Russian Security Services Study Turin Shroud, Say Christ Was Crucified

Experts from the Russian Federal Security Service, the FSB have studied the shroud of Turin and found proof of it being indeed an image of a crucified man with wounds that Jesus Christ could have.

Criminologists of the Federal Security Service subjected the shroud, believed to be Christ’s grave clothes, to a number of experiments.

For the purity of experiment, the shroud with an imprint of a human body was studied as an ordinary corpus delicti, regardless of its historical value.

“First, we have dated the cloth,” the head of the criminology department Anatoly Fesenko told Zhizn daily. “We estimate it to be no less than 2,000 years old. American experts were wrong to say it was only 1,000 years old,” he said.

Then, by studying the imprints on the shroud, experts described the wounds that its bearer had.

“We were in possession of an image of a man , back and front. The man had been whipped with whips of Roman kind, five-tailed with lead buttons on ends,” Fesenko said.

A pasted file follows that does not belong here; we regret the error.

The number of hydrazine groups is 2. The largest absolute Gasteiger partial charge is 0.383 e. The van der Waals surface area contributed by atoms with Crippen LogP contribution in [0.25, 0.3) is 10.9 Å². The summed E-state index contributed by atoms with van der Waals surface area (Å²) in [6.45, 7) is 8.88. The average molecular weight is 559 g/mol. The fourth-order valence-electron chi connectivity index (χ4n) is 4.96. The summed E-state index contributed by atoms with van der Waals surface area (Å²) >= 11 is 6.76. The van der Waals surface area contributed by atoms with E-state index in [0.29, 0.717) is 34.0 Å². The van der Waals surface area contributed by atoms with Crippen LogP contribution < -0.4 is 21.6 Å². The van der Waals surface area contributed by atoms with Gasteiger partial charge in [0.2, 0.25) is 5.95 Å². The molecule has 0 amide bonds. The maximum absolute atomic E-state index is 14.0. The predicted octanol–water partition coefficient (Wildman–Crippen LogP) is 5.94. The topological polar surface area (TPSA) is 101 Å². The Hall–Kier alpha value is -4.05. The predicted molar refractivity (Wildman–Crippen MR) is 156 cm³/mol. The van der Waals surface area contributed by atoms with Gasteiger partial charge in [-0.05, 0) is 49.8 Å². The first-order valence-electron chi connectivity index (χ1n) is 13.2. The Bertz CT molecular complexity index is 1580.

The man has a broad mark on his shoulder, as if he had been carrying something heavy. His nose is broken, and the left cheek swollen. The man’s features are asymmetrical, because as he had endured great pain, the face muscles contracted differently after he died.

The man’s arms and legs bear marks of similar large wounds where the man could be nailed to the cross. The chest looks typical of someone who dies of asphyxia.

The nails however were not drawn into palms, as we usually see them in icons, but pierced the arm close to the hand between two bones.

By conducting another series of experiments with cloth similar to that of the shroud, experts were united in the opinion that the Turin shroud is by no means a fake. The image on the shroud indeed depicts a crucified man whose wounds are identical to those that the Bible describes Christ to have had.

Copyright © 2004 MOSNEWS.COM

from archives:

                        Why the Shroud of Turin is real

                                        by Michael H. Brown

As we reach the height of Holy Week, we are reminded of the controversies surrounding the Turin Shroud. Let's put
them to rest: the shroud is real.

I'm not going to get into a long argument here with so many dates and places that your eyes will glaze. Let's get right to
the heart of the matter. The shroud is a length of linen with an image of a strong tall bearded man who looks very much
like older paintings of Jesus (before artists began to modify them). It's in negative. Only when the camera was invented
in the 19th century did the details of its features become clear.